And yet, as time went on, and as I got to know Antinous more and more in a variety of ways, and got accustomed to his images from antiquity, my view changed greatly. I have been known to have perceptions that will turn on a dime, when I find that someone I find very attractive physically reveals a personality flaw or offensive opinion that so disgusts me that I can no longer view them as at all physically attractive, even to the point of finding their image–no matter how artful or impressive–to be repugnant; and likewise, there are some people who I find nowhere-near-as-attractive but who have such outstanding intelligence, personality, talent (often of a musical nature), or in some other way something that is not at all physical about them, who suddenly become these shining and angelic beings in my sight. For me, one might say, the physical is never merely physical; and the metaphysical is also not, either.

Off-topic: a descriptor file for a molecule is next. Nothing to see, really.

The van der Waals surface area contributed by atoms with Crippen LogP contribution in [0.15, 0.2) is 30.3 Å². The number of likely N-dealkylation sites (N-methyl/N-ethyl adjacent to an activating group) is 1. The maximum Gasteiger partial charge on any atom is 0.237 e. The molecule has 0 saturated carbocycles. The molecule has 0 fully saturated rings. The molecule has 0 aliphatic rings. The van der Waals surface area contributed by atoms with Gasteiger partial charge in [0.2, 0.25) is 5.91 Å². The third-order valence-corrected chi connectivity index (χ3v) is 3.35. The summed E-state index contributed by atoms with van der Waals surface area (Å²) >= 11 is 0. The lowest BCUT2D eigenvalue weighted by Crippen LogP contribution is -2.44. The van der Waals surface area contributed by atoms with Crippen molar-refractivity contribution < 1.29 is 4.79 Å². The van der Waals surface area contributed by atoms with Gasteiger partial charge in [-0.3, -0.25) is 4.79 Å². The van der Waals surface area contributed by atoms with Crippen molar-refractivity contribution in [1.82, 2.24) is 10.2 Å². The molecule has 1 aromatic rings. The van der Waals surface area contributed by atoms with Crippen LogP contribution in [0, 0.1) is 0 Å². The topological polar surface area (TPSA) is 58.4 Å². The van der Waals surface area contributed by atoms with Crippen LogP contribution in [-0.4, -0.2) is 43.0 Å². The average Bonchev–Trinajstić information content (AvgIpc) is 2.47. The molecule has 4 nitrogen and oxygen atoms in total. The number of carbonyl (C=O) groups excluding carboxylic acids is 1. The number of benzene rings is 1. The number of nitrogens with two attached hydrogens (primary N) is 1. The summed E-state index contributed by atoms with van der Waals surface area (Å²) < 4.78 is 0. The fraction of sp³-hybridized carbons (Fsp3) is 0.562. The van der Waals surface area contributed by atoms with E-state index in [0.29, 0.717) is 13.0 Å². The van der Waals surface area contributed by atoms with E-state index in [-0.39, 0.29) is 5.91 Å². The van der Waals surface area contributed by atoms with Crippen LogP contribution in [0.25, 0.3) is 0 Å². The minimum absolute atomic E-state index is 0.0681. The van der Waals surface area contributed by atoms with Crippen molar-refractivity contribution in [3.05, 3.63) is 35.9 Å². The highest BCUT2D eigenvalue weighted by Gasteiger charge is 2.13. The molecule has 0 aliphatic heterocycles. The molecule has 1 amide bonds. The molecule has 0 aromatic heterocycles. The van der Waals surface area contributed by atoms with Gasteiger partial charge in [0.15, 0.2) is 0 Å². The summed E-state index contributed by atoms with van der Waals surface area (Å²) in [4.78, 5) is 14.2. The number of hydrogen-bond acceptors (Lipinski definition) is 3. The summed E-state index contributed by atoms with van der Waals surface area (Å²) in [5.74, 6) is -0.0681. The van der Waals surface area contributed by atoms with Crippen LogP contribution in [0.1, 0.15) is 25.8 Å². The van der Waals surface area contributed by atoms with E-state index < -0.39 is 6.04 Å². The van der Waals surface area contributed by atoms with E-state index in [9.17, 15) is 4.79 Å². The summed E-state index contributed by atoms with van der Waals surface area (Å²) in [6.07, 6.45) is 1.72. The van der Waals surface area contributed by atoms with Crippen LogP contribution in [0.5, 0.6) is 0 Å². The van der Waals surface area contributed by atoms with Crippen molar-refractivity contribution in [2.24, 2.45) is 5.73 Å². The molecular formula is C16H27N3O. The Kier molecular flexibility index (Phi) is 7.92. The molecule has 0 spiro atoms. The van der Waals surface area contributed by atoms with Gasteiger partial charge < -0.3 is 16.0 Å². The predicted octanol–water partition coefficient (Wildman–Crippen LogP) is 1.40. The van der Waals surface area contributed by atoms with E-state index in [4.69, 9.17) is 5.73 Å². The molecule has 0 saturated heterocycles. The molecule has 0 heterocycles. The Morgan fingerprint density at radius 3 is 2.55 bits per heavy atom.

Not surprisingly, thus, Antinous has gone from being “nice but not my first choice” in terms of my physical preferences to “the most beautiful being I know of,” and that beauty is quite independent of his perfect ass or his kissable lips or his mounds of what I imagine to be perfumed purple-black cascading locks of hair. (Ahem.) Yes, he has physical beauty beyond the common lot of mortals and immortals, and in spades at that; but, it’s not his physical beauty that is the most wonderful, remarkable, or attractive thing about him, and in fact his non-physical qualities greatly enhance his physical ones in my perspective. (Which is all the better, considering he’s dealing exclusively in non-physicality these days, in many respects!) We can never forget his physical image as it has come down to us in many likenesses in statuary and coinage; but, we can’t stop with that either. To do so would be the heights of shallowness, I think–and I’m not averse to defending certain aspects of shallowness, as many of you know!